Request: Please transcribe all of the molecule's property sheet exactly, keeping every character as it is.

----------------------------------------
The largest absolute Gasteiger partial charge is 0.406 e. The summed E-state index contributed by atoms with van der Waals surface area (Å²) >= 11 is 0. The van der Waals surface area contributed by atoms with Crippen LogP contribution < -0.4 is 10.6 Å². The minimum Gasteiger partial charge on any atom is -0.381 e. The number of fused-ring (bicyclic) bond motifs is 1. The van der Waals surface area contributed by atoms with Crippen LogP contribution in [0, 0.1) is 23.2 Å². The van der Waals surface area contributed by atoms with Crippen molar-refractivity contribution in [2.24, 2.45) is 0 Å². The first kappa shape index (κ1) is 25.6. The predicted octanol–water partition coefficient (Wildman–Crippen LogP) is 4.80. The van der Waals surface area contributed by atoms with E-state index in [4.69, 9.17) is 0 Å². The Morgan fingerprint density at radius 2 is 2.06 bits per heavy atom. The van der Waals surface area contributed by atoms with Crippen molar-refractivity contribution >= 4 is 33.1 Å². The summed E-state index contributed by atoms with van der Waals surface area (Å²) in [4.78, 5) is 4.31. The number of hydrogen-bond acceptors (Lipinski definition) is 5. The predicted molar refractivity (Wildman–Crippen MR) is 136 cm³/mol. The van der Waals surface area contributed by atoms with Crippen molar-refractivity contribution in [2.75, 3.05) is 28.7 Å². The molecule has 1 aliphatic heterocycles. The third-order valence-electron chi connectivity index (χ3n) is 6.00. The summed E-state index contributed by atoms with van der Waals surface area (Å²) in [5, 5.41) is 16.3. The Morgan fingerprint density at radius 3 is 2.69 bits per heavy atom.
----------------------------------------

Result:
The largest absolute Gasteiger partial charge is 0.406 e. The summed E-state index contributed by atoms with van der Waals surface area (Å²) >= 11 is 0. The van der Waals surface area contributed by atoms with Crippen LogP contribution < -0.4 is 10.6 Å². The minimum Gasteiger partial charge on any atom is -0.381 e. The number of fused-ring (bicyclic) bond motifs is 1. The van der Waals surface area contributed by atoms with Crippen LogP contribution in [0, 0.1) is 23.2 Å². The van der Waals surface area contributed by atoms with Crippen molar-refractivity contribution in [2.24, 2.45) is 0 Å². The first kappa shape index (κ1) is 25.6. The predicted octanol–water partition coefficient (Wildman–Crippen LogP) is 4.80. The van der Waals surface area contributed by atoms with E-state index in [4.69, 9.17) is 0 Å². The Morgan fingerprint density at radius 2 is 2.06 bits per heavy atom. The van der Waals surface area contributed by atoms with Crippen molar-refractivity contribution >= 4 is 33.1 Å². The summed E-state index contributed by atoms with van der Waals surface area (Å²) in [4.78, 5) is 4.31. The number of hydrogen-bond acceptors (Lipinski definition) is 5. The predicted molar refractivity (Wildman–Crippen MR) is 136 cm³/mol. The van der Waals surface area contributed by atoms with Crippen molar-refractivity contribution in [2.75, 3.05) is 28.7 Å². The molecule has 1 aliphatic heterocycles. The third-order valence-electron chi connectivity index (χ3n) is 6.00. The summed E-state index contributed by atoms with van der Waals surface area (Å²) in [5, 5.41) is 16.3. The Morgan fingerprint density at radius 3 is 2.69 bits per heavy atom.